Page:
Home > Uncategorized > Mysteries of College Green

Mysteries of College Green

Exciting times as our resistivity survey of College Green, Bristol gets underway:

http://www.bbc.co.uk/iplayer/episode/b01jyynk/BBC_Points_West_18_06_2012/,

at 19.23 or thereabouts.  

College Green is the city’s urban centre, with the cathedral on one side and the Council House on the other. Yet it originated as a suburban burial site for St Augustine’s abbey — or did it? A single, but monumental, Anglo-Saxon sculpture inside the cathedral suggests something stood there before the abbey; something of some significance. If it weren’t for that, we would be cautious in the extreme about the existence of a St Jordan, local ‘fixer’ for St Augustine, missionary to the Anglo-Saxons, in his unsuccessful first meeting with the British Christians in the early C7. He’s certainly an oddity: in pole position to become a kind of patron saint of the city, yet virtually nothing is known about his cult before the C14, which is very much later; yet by the C15 his ‘chapel’ stood in the middle of the green.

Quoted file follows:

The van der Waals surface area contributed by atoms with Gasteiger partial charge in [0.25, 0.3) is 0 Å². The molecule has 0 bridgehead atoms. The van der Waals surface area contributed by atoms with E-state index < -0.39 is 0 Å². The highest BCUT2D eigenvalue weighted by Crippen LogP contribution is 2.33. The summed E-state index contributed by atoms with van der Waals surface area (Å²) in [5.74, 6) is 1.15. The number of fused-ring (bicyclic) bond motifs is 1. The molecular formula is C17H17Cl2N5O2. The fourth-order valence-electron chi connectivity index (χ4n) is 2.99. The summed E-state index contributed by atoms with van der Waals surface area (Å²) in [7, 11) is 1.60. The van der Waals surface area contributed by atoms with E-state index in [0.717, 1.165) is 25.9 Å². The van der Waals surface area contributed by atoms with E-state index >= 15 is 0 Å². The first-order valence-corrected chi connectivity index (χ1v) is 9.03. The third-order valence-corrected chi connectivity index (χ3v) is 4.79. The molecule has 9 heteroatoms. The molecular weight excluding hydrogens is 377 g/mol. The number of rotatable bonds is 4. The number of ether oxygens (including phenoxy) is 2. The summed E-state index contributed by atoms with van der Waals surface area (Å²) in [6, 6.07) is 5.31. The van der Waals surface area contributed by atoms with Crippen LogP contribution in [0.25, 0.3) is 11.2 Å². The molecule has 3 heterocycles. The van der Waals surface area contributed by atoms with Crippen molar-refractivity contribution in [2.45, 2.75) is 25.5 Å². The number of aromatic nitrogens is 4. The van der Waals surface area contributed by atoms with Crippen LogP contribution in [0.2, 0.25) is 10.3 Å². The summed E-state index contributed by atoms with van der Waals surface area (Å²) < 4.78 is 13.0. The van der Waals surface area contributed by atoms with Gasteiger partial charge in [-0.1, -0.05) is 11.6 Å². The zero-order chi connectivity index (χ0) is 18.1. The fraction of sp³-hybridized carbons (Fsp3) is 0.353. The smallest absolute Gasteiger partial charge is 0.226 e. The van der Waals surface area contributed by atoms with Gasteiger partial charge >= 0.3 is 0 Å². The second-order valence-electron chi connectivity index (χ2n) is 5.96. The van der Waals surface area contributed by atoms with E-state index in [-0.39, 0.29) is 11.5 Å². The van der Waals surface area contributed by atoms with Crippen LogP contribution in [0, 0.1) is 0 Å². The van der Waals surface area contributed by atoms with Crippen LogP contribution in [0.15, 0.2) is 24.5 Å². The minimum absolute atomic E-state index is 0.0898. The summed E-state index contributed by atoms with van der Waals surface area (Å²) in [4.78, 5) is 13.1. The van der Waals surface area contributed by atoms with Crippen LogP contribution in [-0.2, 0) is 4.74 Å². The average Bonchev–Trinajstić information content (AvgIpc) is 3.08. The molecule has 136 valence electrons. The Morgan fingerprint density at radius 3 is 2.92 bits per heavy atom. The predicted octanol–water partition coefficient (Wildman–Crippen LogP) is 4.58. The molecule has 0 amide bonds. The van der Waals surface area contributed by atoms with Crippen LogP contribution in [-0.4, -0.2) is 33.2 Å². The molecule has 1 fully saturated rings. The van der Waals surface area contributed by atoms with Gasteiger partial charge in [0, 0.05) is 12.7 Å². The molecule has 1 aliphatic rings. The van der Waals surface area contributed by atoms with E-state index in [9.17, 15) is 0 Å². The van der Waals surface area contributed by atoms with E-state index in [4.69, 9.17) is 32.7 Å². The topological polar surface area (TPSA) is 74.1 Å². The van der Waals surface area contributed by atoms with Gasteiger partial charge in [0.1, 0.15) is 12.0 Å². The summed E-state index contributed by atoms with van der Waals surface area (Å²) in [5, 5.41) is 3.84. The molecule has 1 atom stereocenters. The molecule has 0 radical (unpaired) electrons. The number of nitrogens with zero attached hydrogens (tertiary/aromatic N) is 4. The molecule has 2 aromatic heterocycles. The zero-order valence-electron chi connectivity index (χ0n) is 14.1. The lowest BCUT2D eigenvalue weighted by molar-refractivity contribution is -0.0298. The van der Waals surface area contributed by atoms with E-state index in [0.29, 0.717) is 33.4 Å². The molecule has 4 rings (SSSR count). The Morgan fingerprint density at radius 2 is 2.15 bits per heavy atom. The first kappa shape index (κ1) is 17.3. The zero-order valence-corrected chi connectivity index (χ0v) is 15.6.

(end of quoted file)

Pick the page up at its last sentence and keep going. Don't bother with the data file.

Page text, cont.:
Will we find St Jordan’s chapel? It’s a long shot: the Green has been relandscaped several times since the Reformation. But as the city’s premier sacred enclosure was transformed  from the C15 onwards, not always peaceably, into the corporate green space at the heart of a new cathedral city, much else might await discovery, from WWII shelters to preaching crosses…

Exciting times, and an exciting partnership between us at the cathedral and the university’s Department of Archaeology and History.   

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